- #1

maverick280857

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Hello everyone

My query is regarding the following problem:

A barometer reads 75.0 cm on a steel scale. The room temperature is 30 degrees C. The scale is correctly graduated for 0 degrees C. The coefficient of linear expansion of steel is [itex]\alpha = 1.2 * 10^{-5}[/itex] per degree C and the coefficient of volume expansion of mercury is [itex]\gamma = 1.8 * 10^{-4}[/itex] per degree C. Find the correct atmospheric pressure.

My solution does not match the book's solution, which goes as follows:

the length of the 75 cm steel wire at 0 degrees C will become [itex]l_{\theta}[/itex] where,

[tex]l_{\theta} = (75cm)(1 + \alpha(30))[/tex]

The length of the mercury column at 30 degrees C is [itex]l_{\theta}[/itex]. Suppose the length of the mercury column if it were at 0 degrees C is [itex]l_{0}[/itex]. Then,

[tex]l_{\theta} = l_{0}(1 +\frac{\gamma}{3}(30))[/tex]

So

[tex]l_{0}(1 + \frac{\gamma}{3}(30)) = (75 cm)(1 + \alpha(30))[/tex]

or [tex]l_{0} = 75cm \frac{1 + \alpha(30)}{1 + \frac{\gamma}{3}(30)}[/tex] = 74.89 cm (after the binomial approximation)

Suppose the volume of mercury at the higher temperature is [itex]V_{Hg}[/itex], the cross-sectional area of the mercury column (equal to the cross-sectional area of the steel tube) is [itex]A_{v}[/itex] and the height of the mercury column is [itex]h_{Hg}[/itex].

[tex]V_{Hg} = V_{Hg,0}(1 + \gamma_{Hg}\Delta T)[/tex]

[tex]A_{v} = A_{v,0}(1 + \beta_{v}\Delta T)[/tex]

where [itex]\gamma_{Hg}[/itex] and [itex]\beta_{v}[/itex] are the coefficients of volume expansion of mercury and of area expansion of the vessel (steel tube).

Also

[tex]V_{Hg} = A_{v}h_{Hg}[/tex]

and

[tex]V_{Hg,0} = A_{v,0}h_{Hg,0}[/tex]

[tex]A_{v}h_{Hg} = A_{v,0}h_{Hg,0}(1 + \gamma_{Hg}\Delta T)[/tex]

so

[tex]A_{v,0}h_{Hg}(1 + \beta_{v}\Delta T) = A_{v,0}h_{Hg,0}(1 + \gamma_{Hg}\Delta T)[/tex]

so

[tex]h_{Hg} = h_{Hg,0}\frac{(1 + \gamma_{Hg}\Delta T)}{(1 + \beta_{v}\Delta T)}[/tex]

which after the binomial approximation yields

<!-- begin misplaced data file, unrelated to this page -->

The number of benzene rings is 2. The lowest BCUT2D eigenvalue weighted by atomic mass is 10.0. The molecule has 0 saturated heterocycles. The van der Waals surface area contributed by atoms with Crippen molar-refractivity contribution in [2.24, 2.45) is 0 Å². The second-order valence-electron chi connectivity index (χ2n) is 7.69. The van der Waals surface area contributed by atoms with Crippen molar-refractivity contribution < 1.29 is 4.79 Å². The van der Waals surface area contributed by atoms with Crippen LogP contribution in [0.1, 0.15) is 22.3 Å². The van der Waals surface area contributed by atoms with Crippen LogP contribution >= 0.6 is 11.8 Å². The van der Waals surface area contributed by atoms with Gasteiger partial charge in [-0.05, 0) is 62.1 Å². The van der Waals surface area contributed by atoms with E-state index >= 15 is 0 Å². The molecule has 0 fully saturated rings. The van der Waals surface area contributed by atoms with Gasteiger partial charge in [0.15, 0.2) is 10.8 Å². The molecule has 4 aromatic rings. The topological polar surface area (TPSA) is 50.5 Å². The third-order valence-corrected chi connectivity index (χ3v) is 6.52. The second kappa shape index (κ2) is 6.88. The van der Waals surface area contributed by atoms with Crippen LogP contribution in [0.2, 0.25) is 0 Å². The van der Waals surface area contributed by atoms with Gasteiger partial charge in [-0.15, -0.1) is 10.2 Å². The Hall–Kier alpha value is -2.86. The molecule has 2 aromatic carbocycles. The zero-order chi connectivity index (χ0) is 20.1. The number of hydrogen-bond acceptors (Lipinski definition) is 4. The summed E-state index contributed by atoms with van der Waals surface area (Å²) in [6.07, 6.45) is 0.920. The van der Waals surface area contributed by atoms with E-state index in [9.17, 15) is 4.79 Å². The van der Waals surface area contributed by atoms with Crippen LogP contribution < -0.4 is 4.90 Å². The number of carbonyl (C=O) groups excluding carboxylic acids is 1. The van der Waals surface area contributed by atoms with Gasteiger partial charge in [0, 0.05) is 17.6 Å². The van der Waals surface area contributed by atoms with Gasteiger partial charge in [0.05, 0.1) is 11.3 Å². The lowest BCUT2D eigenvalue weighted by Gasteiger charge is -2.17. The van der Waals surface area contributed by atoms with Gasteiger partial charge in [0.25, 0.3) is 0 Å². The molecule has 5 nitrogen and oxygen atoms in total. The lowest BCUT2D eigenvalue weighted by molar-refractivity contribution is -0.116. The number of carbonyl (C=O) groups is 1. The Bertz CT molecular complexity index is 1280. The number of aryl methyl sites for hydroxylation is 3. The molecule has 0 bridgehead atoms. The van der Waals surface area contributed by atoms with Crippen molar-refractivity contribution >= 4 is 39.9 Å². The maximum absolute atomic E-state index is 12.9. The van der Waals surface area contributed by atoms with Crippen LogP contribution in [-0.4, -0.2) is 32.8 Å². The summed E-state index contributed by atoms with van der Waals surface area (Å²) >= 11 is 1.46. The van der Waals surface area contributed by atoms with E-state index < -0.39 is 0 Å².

[tex]h_{Hg} = h_{Hg,0}(1 + \gamma_{Hg}\Delta T)(1 - \beta_{v}\Delta T)[/tex]

If we neglect the term second order in [itex](\Delta T)^2[/itex], then

[tex]h_{Hg} = h_{Hg,0}(1 + (\gamma_{Hg}-\beta_{v})\Delta T)[/tex]

But [tex]\beta_{v} = \frac{\alpha_{v}}{2}[/tex]. Instead of the factor 1/3 I get 1/2. Where I am I going wrong?

Thanks and cheers

Vivek

My query is regarding the following problem:

A barometer reads 75.0 cm on a steel scale. The room temperature is 30 degrees C. The scale is correctly graduated for 0 degrees C. The coefficient of linear expansion of steel is [itex]\alpha = 1.2 * 10^{-5}[/itex] per degree C and the coefficient of volume expansion of mercury is [itex]\gamma = 1.8 * 10^{-4}[/itex] per degree C. Find the correct atmospheric pressure.

My solution does not match the book's solution, which goes as follows:

the length of the 75 cm steel wire at 0 degrees C will become [itex]l_{\theta}[/itex] where,

[tex]l_{\theta} = (75cm)(1 + \alpha(30))[/tex]

The length of the mercury column at 30 degrees C is [itex]l_{\theta}[/itex]. Suppose the length of the mercury column if it were at 0 degrees C is [itex]l_{0}[/itex]. Then,

[tex]l_{\theta} = l_{0}(1 +\frac{\gamma}{3}(30))[/tex]

So

[tex]l_{0}(1 + \frac{\gamma}{3}(30)) = (75 cm)(1 + \alpha(30))[/tex]

or [tex]l_{0} = 75cm \frac{1 + \alpha(30)}{1 + \frac{\gamma}{3}(30)}[/tex] = 74.89 cm (after the binomial approximation)

**My solution**Suppose the volume of mercury at the higher temperature is [itex]V_{Hg}[/itex], the cross-sectional area of the mercury column (equal to the cross-sectional area of the steel tube) is [itex]A_{v}[/itex] and the height of the mercury column is [itex]h_{Hg}[/itex].

[tex]V_{Hg} = V_{Hg,0}(1 + \gamma_{Hg}\Delta T)[/tex]

[tex]A_{v} = A_{v,0}(1 + \beta_{v}\Delta T)[/tex]

where [itex]\gamma_{Hg}[/itex] and [itex]\beta_{v}[/itex] are the coefficients of volume expansion of mercury and of area expansion of the vessel (steel tube).

Also

[tex]V_{Hg} = A_{v}h_{Hg}[/tex]

and

[tex]V_{Hg,0} = A_{v,0}h_{Hg,0}[/tex]

[tex]A_{v}h_{Hg} = A_{v,0}h_{Hg,0}(1 + \gamma_{Hg}\Delta T)[/tex]

so

[tex]A_{v,0}h_{Hg}(1 + \beta_{v}\Delta T) = A_{v,0}h_{Hg,0}(1 + \gamma_{Hg}\Delta T)[/tex]

so

[tex]h_{Hg} = h_{Hg,0}\frac{(1 + \gamma_{Hg}\Delta T)}{(1 + \beta_{v}\Delta T)}[/tex]

which after the binomial approximation yields

[tex]h_{Hg} = h_{Hg,0}(1 + \gamma_{Hg}\Delta T)(1 - \beta_{v}\Delta T)[/tex]

If we neglect the term second order in [itex](\Delta T)^2[/itex], then

[tex]h_{Hg} = h_{Hg,0}(1 + (\gamma_{Hg}-\beta_{v})\Delta T)[/tex]

But [tex]\beta_{v} = \frac{\alpha_{v}}{2}[/tex]. Instead of the factor 1/3 I get 1/2. Where I am I going wrong?

Thanks and cheers

Vivek

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